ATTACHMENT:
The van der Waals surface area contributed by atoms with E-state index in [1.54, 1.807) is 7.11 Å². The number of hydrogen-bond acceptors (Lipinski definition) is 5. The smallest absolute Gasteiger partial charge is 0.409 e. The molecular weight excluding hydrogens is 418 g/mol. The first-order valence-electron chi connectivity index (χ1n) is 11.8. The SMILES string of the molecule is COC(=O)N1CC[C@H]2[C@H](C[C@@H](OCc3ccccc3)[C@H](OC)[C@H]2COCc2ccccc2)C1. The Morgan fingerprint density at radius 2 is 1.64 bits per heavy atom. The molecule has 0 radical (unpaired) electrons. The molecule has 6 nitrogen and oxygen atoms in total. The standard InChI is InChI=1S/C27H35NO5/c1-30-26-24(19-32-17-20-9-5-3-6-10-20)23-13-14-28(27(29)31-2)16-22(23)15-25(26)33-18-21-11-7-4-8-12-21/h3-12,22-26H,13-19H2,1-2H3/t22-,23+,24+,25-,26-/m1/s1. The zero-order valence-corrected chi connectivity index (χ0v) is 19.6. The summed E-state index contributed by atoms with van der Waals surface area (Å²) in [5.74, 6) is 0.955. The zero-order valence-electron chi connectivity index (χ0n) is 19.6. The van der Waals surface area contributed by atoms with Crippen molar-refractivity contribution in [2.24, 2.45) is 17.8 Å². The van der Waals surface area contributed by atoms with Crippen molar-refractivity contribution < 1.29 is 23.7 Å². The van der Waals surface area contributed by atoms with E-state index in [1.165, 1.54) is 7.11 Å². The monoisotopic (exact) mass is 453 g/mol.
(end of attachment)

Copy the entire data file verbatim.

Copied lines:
The van der Waals surface area contributed by atoms with E-state index in [1.54, 1.807) is 7.11 Å². The number of hydrogen-bond acceptors (Lipinski definition) is 5. The smallest absolute Gasteiger partial charge is 0.409 e. The molecular weight excluding hydrogens is 418 g/mol. The first-order valence-electron chi connectivity index (χ1n) is 11.8. The SMILES string of the molecule is COC(=O)N1CC[C@H]2[C@H](C[C@@H](OCc3ccccc3)[C@H](OC)[C@H]2COCc2ccccc2)C1. The Morgan fingerprint density at radius 2 is 1.64 bits per heavy atom. The molecule has 0 radical (unpaired) electrons. The molecule has 6 nitrogen and oxygen atoms in total. The standard InChI is InChI=1S/C27H35NO5/c1-30-26-24(19-32-17-20-9-5-3-6-10-20)23-13-14-28(27(29)31-2)16-22(23)15-25(26)33-18-21-11-7-4-8-12-21/h3-12,22-26H,13-19H2,1-2H3/t22-,23+,24+,25-,26-/m1/s1. The zero-order valence-corrected chi connectivity index (χ0v) is 19.6. The summed E-state index contributed by atoms with van der Waals surface area (Å²) in [5.74, 6) is 0.955. The zero-order valence-electron chi connectivity index (χ0n) is 19.6. The van der Waals surface area contributed by atoms with Crippen molar-refractivity contribution in [2.24, 2.45) is 17.8 Å². The van der Waals surface area contributed by atoms with Crippen molar-refractivity contribution < 1.29 is 23.7 Å². The van der Waals surface area contributed by atoms with E-state index in [1.165, 1.54) is 7.11 Å². The monoisotopic (exact) mass is 453 g/mol.